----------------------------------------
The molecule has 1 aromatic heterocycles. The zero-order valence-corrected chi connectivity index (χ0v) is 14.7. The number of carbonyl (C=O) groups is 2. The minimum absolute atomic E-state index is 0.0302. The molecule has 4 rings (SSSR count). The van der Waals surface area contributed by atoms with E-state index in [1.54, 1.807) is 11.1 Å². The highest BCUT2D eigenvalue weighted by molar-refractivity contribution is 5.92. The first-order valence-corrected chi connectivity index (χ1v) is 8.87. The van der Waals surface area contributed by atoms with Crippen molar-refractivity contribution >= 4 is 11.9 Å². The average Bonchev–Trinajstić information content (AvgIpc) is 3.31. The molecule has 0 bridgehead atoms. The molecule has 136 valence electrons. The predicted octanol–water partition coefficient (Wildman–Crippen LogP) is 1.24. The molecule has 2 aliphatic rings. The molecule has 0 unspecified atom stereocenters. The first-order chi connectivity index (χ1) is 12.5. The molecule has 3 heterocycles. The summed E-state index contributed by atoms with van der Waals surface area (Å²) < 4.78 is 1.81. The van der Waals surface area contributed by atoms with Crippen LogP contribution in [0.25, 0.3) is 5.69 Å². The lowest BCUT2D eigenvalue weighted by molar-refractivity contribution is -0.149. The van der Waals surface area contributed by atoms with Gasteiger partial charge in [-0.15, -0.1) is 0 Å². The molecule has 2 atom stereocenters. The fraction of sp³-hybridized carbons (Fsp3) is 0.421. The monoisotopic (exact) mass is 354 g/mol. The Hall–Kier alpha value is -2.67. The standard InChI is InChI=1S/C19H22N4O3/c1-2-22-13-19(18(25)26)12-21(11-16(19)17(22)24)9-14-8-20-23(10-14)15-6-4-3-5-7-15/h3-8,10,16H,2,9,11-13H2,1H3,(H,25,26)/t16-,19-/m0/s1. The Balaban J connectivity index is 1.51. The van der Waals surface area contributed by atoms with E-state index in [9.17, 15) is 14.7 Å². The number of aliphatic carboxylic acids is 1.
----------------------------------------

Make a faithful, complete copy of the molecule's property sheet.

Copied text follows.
The molecule has 1 aromatic heterocycles. The zero-order valence-corrected chi connectivity index (χ0v) is 14.7. The number of carbonyl (C=O) groups is 2. The minimum absolute atomic E-state index is 0.0302. The molecule has 4 rings (SSSR count). The van der Waals surface area contributed by atoms with E-state index in [1.54, 1.807) is 11.1 Å². The highest BCUT2D eigenvalue weighted by molar-refractivity contribution is 5.92. The first-order valence-corrected chi connectivity index (χ1v) is 8.87. The van der Waals surface area contributed by atoms with Crippen molar-refractivity contribution >= 4 is 11.9 Å². The average Bonchev–Trinajstić information content (AvgIpc) is 3.31. The molecule has 0 bridgehead atoms. The molecule has 136 valence electrons. The predicted octanol–water partition coefficient (Wildman–Crippen LogP) is 1.24. The molecule has 2 aliphatic rings. The molecule has 0 unspecified atom stereocenters. The first-order chi connectivity index (χ1) is 12.5. The molecule has 3 heterocycles. The summed E-state index contributed by atoms with van der Waals surface area (Å²) < 4.78 is 1.81. The van der Waals surface area contributed by atoms with Crippen LogP contribution in [0.25, 0.3) is 5.69 Å². The lowest BCUT2D eigenvalue weighted by molar-refractivity contribution is -0.149. The van der Waals surface area contributed by atoms with Gasteiger partial charge in [-0.15, -0.1) is 0 Å². The molecule has 2 atom stereocenters. The fraction of sp³-hybridized carbons (Fsp3) is 0.421. The monoisotopic (exact) mass is 354 g/mol. The Hall–Kier alpha value is -2.67. The standard InChI is InChI=1S/C19H22N4O3/c1-2-22-13-19(18(25)26)12-21(11-16(19)17(22)24)9-14-8-20-23(10-14)15-6-4-3-5-7-15/h3-8,10,16H,2,9,11-13H2,1H3,(H,25,26)/t16-,19-/m0/s1. The Balaban J connectivity index is 1.51. The van der Waals surface area contributed by atoms with E-state index in [9.17, 15) is 14.7 Å². The number of aliphatic carboxylic acids is 1.